Here is a huge skate pulled from the waters in Florida. Catch and release is an important aspect of healthy eco-systems. This activity is used to keep the overharvest of stocks at a minimum. Growing fishing pressure, by the increase in the numbers of individuals taking up the sport, has lead to depleted numbers as well as a higher occurrence of seeing a rare catch. Catch and release activists should be praised for their commitment to conservation and their desire to see healthy populations of fish species for future generations. Here listed below is another great example of where a fisherman has landed a rare species and decided to set it free.
Enormous rare sea creature hauled from depths by Florida shark fisherman
Mark "the Shark" Quartiano has caught thousands of sharks, but never anything like the 800-pound deep-water skate he landed off Miami Beach
November 25, 2013 by Pete Thomas
Mark Quartiano has caught thousands of sharks, and hooked clients up with thousands more. In fact, the Florida captain is famously known as Mark the Shark. But until Saturday, Mark the Shark had not encountered anything quite like the monstrous skate that he described as looking “like some kind of dinosaur.” It was a rare catch, indeed. Quartiano said this shark relative’s scientific name is Dactylobatus clarkii, and a quick Internet search revealed very little information about the species. SharkReferences.com listed one of its common names as Hookskate. Its geographic distribution includes the Western Central Atlantic, northern Gulf of Mexico, and the northern coast of South America. It typically resides at depths of 1,000 feet or more, and can grow to immense sizes. Quartiano, who was fishing with a Japanese film crew, had dropped a whole bonito to the bottom off Miami Beach. Before long, line began to spin from his reel.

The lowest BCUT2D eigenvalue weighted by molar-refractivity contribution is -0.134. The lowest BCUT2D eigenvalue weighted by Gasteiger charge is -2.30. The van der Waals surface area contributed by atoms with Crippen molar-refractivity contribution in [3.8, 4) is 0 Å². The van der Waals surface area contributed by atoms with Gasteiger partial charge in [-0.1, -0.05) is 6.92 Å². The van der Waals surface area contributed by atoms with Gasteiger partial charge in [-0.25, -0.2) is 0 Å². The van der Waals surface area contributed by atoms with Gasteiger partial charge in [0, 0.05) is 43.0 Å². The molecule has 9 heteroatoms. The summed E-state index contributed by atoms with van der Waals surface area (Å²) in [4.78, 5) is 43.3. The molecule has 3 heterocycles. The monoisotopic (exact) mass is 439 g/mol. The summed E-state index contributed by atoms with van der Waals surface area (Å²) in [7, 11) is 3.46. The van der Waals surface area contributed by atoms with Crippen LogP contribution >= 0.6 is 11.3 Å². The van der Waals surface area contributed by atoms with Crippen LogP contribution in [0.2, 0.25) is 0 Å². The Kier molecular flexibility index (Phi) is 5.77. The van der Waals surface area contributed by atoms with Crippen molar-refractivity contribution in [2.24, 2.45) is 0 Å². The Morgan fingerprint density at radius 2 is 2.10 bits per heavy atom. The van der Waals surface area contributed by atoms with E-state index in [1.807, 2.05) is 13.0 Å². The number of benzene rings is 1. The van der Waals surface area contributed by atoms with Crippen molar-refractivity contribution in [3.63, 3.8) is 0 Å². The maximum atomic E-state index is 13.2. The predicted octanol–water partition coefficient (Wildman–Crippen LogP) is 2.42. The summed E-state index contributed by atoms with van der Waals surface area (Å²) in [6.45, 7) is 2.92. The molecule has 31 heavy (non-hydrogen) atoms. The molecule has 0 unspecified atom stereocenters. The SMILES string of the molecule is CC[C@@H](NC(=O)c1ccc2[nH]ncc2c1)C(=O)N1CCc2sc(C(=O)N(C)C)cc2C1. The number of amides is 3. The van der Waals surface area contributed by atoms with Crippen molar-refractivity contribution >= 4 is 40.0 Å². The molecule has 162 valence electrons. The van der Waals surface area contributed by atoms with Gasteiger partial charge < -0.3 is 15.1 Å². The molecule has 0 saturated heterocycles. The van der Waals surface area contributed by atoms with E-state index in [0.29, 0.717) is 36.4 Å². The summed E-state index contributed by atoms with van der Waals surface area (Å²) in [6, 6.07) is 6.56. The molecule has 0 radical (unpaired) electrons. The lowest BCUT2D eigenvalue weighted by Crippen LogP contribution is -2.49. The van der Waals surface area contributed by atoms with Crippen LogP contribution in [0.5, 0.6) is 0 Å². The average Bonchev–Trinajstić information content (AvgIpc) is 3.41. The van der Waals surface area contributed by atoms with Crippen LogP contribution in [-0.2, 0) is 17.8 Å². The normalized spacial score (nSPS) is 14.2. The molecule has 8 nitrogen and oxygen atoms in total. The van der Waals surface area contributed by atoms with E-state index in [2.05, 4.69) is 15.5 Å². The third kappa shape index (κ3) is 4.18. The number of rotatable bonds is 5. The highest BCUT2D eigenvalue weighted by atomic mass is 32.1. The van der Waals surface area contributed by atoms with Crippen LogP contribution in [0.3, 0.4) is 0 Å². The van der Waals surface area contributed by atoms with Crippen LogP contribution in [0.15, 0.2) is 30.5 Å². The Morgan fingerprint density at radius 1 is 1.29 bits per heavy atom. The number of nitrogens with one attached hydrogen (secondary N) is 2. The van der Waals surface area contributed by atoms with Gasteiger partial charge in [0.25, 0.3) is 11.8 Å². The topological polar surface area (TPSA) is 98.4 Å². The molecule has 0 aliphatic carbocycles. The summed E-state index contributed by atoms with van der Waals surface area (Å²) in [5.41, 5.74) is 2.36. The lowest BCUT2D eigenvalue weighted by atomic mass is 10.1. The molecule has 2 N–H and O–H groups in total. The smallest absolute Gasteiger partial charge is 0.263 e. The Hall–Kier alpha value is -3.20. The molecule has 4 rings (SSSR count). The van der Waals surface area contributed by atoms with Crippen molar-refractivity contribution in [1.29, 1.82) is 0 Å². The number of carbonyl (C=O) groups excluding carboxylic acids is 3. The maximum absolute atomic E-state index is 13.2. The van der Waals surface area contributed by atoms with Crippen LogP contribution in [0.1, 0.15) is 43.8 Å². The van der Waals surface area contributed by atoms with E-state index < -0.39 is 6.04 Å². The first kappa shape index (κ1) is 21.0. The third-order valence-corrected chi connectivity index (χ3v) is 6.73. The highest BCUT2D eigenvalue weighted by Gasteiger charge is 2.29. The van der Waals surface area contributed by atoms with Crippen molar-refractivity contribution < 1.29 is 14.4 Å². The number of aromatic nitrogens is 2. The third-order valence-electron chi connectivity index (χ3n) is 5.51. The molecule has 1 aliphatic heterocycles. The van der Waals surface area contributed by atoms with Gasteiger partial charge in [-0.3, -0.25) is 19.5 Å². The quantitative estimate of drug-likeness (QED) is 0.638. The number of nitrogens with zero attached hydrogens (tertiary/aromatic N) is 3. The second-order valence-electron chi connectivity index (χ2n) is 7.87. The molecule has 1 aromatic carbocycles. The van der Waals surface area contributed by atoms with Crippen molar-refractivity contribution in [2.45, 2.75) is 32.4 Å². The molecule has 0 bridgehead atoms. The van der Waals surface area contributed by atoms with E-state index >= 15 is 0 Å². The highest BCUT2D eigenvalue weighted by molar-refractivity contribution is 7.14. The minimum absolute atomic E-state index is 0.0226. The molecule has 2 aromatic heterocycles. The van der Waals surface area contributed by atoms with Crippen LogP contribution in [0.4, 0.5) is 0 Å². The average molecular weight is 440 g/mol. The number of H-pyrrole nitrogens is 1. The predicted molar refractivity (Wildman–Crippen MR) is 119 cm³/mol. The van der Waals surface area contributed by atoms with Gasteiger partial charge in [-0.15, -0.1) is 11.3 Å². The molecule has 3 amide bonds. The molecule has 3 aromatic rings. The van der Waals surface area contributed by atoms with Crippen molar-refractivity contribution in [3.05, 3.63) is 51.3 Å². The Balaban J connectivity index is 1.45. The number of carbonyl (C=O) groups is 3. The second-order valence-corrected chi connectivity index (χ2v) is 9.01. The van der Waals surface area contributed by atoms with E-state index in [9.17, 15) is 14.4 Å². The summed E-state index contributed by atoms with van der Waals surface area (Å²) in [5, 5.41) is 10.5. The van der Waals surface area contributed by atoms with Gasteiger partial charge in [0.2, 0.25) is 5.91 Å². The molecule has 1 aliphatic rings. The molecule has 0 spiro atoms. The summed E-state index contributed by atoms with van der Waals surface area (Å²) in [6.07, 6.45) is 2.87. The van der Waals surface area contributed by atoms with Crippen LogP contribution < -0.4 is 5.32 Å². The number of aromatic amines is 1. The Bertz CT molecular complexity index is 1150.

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“I was fishing at about 500 feet and we were trying to catch a shark for their TV show,” the captain said. “I hooked that monster and it took about four hours to bring it up. At first I thought it was a large thresher shark, because that’s kind of the way they fight.” One of the film crew had underwater gear and captured footage that will be released later this year or early next year, Quartiano said. Quartiano’s crew winched the giant creature out of the water for “three or four minutes” for a photo opportunity, then set it free. Mark the Shark estimated its weight at 800 pounds. “It was a big female and she swam away pretty quickly,” he said. “It was kind of cool to catch something new for a change. … When we first saw it we didn’t know what it was. It looked really odd … like some kind of dinosaur.”
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